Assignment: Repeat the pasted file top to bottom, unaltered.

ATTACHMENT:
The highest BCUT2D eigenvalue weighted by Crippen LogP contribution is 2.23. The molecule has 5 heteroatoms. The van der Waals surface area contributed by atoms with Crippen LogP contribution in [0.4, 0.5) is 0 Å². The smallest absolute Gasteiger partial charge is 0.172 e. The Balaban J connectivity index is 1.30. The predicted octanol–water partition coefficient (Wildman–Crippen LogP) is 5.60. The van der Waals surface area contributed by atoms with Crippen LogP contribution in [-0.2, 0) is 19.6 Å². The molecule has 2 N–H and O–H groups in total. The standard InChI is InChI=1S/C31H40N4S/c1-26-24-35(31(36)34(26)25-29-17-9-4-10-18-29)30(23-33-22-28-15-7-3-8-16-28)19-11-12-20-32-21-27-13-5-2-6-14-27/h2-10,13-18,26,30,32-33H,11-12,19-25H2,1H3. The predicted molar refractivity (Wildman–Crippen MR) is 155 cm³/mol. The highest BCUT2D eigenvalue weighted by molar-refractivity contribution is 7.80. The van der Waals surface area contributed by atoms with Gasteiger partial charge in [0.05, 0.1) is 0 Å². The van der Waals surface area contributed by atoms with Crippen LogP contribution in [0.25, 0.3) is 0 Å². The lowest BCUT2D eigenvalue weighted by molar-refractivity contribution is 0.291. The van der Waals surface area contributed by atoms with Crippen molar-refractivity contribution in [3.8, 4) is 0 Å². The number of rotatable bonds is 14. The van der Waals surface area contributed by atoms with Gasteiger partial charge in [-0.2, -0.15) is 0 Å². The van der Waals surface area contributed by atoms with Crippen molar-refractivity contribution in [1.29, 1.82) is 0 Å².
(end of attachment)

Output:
The highest BCUT2D eigenvalue weighted by Crippen LogP contribution is 2.23. The molecule has 5 heteroatoms. The van der Waals surface area contributed by atoms with Crippen LogP contribution in [0.4, 0.5) is 0 Å². The smallest absolute Gasteiger partial charge is 0.172 e. The Balaban J connectivity index is 1.30. The predicted octanol–water partition coefficient (Wildman–Crippen LogP) is 5.60. The van der Waals surface area contributed by atoms with Crippen LogP contribution in [-0.2, 0) is 19.6 Å². The molecule has 2 N–H and O–H groups in total. The standard InChI is InChI=1S/C31H40N4S/c1-26-24-35(31(36)34(26)25-29-17-9-4-10-18-29)30(23-33-22-28-15-7-3-8-16-28)19-11-12-20-32-21-27-13-5-2-6-14-27/h2-10,13-18,26,30,32-33H,11-12,19-25H2,1H3. The predicted molar refractivity (Wildman–Crippen MR) is 155 cm³/mol. The highest BCUT2D eigenvalue weighted by molar-refractivity contribution is 7.80. The van der Waals surface area contributed by atoms with Gasteiger partial charge in [0.05, 0.1) is 0 Å². The van der Waals surface area contributed by atoms with Crippen LogP contribution in [0.25, 0.3) is 0 Å². The lowest BCUT2D eigenvalue weighted by molar-refractivity contribution is 0.291. The van der Waals surface area contributed by atoms with Crippen molar-refractivity contribution in [3.8, 4) is 0 Å². The number of rotatable bonds is 14. The van der Waals surface area contributed by atoms with Gasteiger partial charge in [-0.2, -0.15) is 0 Å². The van der Waals surface area contributed by atoms with Crippen molar-refractivity contribution in [1.29, 1.82) is 0 Å².